The species is known from Ambatovaky Special Reserve, Anjanaharibe Classified Forest, Anjanaharibe-South Special Reserve, Betampona Strict Reserve, Bezavona Classified Forest, Haute Rantabe Classified Forest, Mangerivola Special Reserve, Marojejy National Park, Masoala National Park and Zahamena National Park (ZICOMA 1999). The three National Parks are particularly important for this species as they still contain significant areas of suitable habitat (Thorstrom and Watson 1997, ZICOMA 1999).Conservation Actions Proposed
Verify presence in lowland forests around Vondrozo and further south, including Midongy-South National Park. Conduct surveys in order to assess the population size. Once a baseline population estimate has been obtained, continue to carry out surveys to monitor population trends. Monitor the clearance and degradation of forest within the species's range. Improve awareness of conservation and the implications of widespread forest loss among local people.

Du Puy, D. J.; Moat, J. 1996. A refined classification of the primary vegetation of Madagascar based on the underlying geology: using GIS to map its distribution and to assess its conservation status. In: Lourenço, W.R. (ed.), Proceedings of the International Symposium on the biogeography of Madagascar, pp. 205-218. ORSTOM, Paris.

Evans, M. I.; Duckworth, J. W.; Hawkins, A. F. A.; Safford, R. J.; Sheldon, B. C.; Wilkinson, R. J. 1992. Key bird species of Marojejy Strict Nature Reserve, Madagascar. Bird Conservation International 2: 201-222.

Jenkins, M. D. 1987. Madagascar: an environmental profile. International Union for Conservation of Nature and Natural Resources, Cambridge, U.K.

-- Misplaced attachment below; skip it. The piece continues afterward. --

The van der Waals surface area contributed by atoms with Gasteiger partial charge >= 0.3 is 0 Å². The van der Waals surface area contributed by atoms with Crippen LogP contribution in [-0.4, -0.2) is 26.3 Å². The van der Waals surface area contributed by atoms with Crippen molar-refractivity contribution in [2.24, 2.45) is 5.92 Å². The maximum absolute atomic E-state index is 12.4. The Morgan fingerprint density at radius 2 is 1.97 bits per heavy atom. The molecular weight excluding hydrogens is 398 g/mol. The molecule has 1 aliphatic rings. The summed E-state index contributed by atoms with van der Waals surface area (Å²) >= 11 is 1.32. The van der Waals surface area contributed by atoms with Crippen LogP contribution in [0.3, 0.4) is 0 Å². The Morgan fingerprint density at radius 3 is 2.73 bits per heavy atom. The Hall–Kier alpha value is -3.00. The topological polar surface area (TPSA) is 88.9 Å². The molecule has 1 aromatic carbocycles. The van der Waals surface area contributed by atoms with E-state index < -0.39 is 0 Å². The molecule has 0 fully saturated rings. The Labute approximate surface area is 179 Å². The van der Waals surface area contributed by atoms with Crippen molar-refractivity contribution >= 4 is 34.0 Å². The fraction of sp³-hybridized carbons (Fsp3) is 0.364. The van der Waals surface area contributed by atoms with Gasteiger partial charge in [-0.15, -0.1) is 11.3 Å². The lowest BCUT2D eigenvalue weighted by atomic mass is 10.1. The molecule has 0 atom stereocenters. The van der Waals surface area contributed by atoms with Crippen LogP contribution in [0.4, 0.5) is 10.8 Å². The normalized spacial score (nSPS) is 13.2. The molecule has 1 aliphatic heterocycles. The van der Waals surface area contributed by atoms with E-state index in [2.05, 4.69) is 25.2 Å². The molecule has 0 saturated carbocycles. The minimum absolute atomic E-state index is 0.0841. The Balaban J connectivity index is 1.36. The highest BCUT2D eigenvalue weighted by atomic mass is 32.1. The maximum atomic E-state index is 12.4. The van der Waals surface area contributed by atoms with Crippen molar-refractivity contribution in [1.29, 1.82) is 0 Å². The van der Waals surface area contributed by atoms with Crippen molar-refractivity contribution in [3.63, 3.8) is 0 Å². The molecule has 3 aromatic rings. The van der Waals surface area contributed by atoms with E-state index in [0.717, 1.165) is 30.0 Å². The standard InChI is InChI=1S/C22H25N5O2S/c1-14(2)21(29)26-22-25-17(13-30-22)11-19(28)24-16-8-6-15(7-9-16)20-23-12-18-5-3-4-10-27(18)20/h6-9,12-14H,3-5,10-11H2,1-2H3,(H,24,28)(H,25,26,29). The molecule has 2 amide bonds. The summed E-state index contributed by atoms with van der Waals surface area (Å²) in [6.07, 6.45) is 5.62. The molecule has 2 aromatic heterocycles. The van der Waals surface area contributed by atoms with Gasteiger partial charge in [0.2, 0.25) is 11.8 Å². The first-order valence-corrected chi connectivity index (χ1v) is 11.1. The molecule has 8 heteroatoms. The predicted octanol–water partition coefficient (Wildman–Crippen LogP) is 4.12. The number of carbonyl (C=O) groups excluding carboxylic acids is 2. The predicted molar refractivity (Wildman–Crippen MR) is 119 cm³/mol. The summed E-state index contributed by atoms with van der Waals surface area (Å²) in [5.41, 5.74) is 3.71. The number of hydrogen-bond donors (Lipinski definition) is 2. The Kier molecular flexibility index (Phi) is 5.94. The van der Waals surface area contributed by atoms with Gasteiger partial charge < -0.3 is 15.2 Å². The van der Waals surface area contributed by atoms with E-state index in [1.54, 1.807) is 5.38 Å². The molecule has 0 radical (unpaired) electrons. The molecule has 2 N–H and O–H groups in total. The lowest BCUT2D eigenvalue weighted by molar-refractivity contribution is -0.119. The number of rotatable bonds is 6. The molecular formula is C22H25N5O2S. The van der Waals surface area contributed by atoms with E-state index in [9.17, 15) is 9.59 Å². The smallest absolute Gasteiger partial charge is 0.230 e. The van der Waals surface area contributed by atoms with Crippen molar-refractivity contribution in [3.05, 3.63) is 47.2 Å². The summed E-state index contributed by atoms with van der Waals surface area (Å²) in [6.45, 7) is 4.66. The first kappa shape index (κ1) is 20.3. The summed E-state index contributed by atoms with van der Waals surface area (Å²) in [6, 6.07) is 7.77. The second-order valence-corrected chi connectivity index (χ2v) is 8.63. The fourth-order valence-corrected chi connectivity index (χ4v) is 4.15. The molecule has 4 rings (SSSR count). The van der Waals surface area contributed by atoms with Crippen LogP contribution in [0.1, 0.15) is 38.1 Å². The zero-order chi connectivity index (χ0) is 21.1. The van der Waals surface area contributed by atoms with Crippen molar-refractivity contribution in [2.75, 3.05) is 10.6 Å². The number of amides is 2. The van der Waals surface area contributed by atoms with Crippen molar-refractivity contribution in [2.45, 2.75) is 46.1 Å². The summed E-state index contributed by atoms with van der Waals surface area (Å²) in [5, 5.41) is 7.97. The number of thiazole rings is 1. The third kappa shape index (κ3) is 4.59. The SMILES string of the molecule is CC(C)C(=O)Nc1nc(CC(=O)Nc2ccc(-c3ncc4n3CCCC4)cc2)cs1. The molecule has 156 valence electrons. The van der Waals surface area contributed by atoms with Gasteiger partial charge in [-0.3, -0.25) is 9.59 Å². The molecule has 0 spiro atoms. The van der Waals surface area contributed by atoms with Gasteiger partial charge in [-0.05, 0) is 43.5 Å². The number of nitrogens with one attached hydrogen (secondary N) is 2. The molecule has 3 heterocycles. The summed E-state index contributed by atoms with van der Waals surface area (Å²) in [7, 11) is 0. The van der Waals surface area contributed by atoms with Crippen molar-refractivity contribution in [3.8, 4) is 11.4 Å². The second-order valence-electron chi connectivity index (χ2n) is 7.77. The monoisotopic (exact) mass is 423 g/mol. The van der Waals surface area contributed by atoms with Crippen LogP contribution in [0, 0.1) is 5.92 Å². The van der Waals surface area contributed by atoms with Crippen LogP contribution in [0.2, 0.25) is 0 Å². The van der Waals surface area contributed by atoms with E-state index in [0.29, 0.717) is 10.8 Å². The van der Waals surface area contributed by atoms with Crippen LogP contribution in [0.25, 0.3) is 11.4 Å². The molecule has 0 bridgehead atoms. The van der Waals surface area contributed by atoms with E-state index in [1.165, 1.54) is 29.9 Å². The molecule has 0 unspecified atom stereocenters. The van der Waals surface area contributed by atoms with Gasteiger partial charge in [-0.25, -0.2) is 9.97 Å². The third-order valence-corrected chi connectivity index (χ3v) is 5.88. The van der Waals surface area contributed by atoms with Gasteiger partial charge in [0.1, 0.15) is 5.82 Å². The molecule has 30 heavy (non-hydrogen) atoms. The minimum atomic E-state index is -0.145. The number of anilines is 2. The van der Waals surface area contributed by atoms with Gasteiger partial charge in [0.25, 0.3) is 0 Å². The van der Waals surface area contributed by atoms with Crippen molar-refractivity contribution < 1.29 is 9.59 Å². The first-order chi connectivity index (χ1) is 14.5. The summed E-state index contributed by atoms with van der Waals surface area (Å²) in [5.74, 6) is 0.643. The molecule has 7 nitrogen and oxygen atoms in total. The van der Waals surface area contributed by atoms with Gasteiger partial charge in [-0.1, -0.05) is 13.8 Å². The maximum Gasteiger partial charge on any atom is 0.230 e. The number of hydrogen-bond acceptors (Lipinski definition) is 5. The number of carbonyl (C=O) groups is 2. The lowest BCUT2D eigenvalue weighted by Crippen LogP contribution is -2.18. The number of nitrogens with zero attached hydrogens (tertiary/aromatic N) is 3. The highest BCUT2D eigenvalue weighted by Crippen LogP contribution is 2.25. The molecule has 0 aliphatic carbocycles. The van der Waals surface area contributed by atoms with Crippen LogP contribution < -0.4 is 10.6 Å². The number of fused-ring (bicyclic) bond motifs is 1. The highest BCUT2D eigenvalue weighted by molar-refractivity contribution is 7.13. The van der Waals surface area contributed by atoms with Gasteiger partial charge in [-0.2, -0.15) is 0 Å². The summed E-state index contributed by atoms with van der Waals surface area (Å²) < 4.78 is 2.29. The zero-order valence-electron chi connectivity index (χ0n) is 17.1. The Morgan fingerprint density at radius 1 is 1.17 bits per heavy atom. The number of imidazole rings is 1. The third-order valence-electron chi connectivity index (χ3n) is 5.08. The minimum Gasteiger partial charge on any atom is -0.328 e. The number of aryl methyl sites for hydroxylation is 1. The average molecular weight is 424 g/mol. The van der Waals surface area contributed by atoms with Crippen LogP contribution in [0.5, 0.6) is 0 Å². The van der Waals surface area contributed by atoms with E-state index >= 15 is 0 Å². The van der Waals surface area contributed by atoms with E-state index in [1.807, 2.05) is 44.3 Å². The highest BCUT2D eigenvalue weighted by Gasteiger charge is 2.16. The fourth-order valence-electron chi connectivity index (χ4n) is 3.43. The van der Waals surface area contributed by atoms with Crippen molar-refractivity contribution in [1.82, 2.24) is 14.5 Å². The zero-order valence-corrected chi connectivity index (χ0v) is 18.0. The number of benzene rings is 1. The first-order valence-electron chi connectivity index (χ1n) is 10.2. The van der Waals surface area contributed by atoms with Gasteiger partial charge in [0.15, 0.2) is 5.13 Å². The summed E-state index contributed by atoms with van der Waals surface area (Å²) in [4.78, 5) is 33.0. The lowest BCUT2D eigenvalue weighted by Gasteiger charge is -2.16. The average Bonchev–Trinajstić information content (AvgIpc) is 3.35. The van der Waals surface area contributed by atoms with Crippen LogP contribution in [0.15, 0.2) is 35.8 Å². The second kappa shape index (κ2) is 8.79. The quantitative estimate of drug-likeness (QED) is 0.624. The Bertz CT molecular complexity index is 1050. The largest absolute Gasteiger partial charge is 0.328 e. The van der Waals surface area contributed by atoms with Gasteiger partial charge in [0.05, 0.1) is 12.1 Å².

Langrand, O. 1990. Guide to the birds of Madagascar. Yale University Press, New Haven, USA.

Thorstrom, R.; Watson, R. T. 1997. Avian inventory and key species of the Masoala Peninsula, Madagascar. Bird Conservation International 7: 99-115.

ZICOMA. 1999. Zones d'Importance pour la Conservation des Oiseaux a Madagascar.

Further web sources of information
Explore HBW Alive for further information on this species

Search for photos and videos, and hear sounds of this species from the Internet Bird Collection

Text account compilers
Ekstrom, J., Evans, M., Shutes, S., Starkey, M., Symes, A., Taylor, J.

Hawkins, F.

IUCN Red List evaluators
Butchart, S., Taylor, J.

Recommended citation
BirdLife International (2016) Species factsheet: Oriolia bernieri. Downloaded from on 28/10/2016. Recommended citation for factsheets for more than one species: BirdLife International (2016) IUCN Red List for birds. Downloaded from on 28/10/2016.

This information is based upon, and updates, the information published in BirdLife International (2000) Threatened birds of the world. Barcelona and Cambridge, UK: Lynx Edicions and BirdLife International, BirdLife International (2004) Threatened birds of the world 2004 CD-ROM and BirdLife International (2008) Threatened birds of the world 2008 CD-ROM. These sources provide the information for species accounts for the birds on the IUCN Red List.

To provide new information to update this factsheet or to correct any errors, please email BirdLife

To contribute to discussions on the evaluation of the IUCN Red List status of Globally Threatened Birds, please visit BirdLife's Globally Threatened Bird Forums.

Key facts
Current IUCN Red List category Vulnerable
Family Vangidae (Vangas)
Species name author Geoffroy Saint-Hilaire, 1838
Population size 2500-9999 mature individuals
Population trend Decreasing
Distribution size (breeding/resident) 18,100 km2
Country endemic? Yes
Links to further information
- Additional Information on this species